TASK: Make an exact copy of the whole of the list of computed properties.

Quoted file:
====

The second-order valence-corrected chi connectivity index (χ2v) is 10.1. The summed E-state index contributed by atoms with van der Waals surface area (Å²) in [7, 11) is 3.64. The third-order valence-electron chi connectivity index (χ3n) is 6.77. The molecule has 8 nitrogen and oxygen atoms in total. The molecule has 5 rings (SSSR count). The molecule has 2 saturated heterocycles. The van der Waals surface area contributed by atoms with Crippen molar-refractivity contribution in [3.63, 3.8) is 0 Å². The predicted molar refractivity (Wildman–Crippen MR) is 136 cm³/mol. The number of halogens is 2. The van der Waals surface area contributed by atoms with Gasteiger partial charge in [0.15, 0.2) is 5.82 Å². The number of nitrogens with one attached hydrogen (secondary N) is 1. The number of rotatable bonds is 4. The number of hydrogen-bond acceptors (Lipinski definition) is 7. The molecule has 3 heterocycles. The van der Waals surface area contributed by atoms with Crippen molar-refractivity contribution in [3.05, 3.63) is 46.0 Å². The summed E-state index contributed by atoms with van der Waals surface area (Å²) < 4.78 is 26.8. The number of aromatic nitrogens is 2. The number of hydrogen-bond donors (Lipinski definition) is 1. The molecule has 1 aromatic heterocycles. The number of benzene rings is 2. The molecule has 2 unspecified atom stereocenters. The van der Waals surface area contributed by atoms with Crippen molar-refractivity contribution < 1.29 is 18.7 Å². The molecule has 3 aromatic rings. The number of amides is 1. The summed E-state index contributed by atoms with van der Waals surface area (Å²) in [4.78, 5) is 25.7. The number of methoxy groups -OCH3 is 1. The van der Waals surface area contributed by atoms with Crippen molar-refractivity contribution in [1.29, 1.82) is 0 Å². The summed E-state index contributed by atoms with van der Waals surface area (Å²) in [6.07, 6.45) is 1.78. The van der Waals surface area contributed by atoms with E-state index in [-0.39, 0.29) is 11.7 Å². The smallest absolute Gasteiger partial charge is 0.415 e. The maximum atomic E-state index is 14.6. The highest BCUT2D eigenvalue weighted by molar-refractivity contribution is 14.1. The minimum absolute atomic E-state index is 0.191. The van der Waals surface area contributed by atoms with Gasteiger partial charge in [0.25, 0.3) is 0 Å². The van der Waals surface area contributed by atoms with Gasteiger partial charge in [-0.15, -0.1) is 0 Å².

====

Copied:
The second-order valence-corrected chi connectivity index (χ2v) is 10.1. The summed E-state index contributed by atoms with van der Waals surface area (Å²) in [7, 11) is 3.64. The third-order valence-electron chi connectivity index (χ3n) is 6.77. The molecule has 8 nitrogen and oxygen atoms in total. The molecule has 5 rings (SSSR count). The molecule has 2 saturated heterocycles. The van der Waals surface area contributed by atoms with Crippen molar-refractivity contribution in [3.63, 3.8) is 0 Å². The predicted molar refractivity (Wildman–Crippen MR) is 136 cm³/mol. The number of halogens is 2. The van der Waals surface area contributed by atoms with Gasteiger partial charge in [0.15, 0.2) is 5.82 Å². The number of nitrogens with one attached hydrogen (secondary N) is 1. The number of rotatable bonds is 4. The number of hydrogen-bond acceptors (Lipinski definition) is 7. The molecule has 3 heterocycles. The van der Waals surface area contributed by atoms with Crippen molar-refractivity contribution in [3.05, 3.63) is 46.0 Å². The summed E-state index contributed by atoms with van der Waals surface area (Å²) < 4.78 is 26.8. The number of aromatic nitrogens is 2. The number of hydrogen-bond donors (Lipinski definition) is 1. The molecule has 1 aromatic heterocycles. The number of benzene rings is 2. The molecule has 2 unspecified atom stereocenters. The van der Waals surface area contributed by atoms with Crippen molar-refractivity contribution < 1.29 is 18.7 Å². The molecule has 3 aromatic rings. The number of amides is 1. The summed E-state index contributed by atoms with van der Waals surface area (Å²) in [4.78, 5) is 25.7. The number of methoxy groups -OCH3 is 1. The van der Waals surface area contributed by atoms with Crippen molar-refractivity contribution in [1.29, 1.82) is 0 Å². The summed E-state index contributed by atoms with van der Waals surface area (Å²) in [6.07, 6.45) is 1.78. The van der Waals surface area contributed by atoms with E-state index in [-0.39, 0.29) is 11.7 Å². The smallest absolute Gasteiger partial charge is 0.415 e. The maximum atomic E-state index is 14.6. The highest BCUT2D eigenvalue weighted by molar-refractivity contribution is 14.1. The minimum absolute atomic E-state index is 0.191. The van der Waals surface area contributed by atoms with Gasteiger partial charge in [0.25, 0.3) is 0 Å². The van der Waals surface area contributed by atoms with Gasteiger partial charge in [-0.15, -0.1) is 0 Å².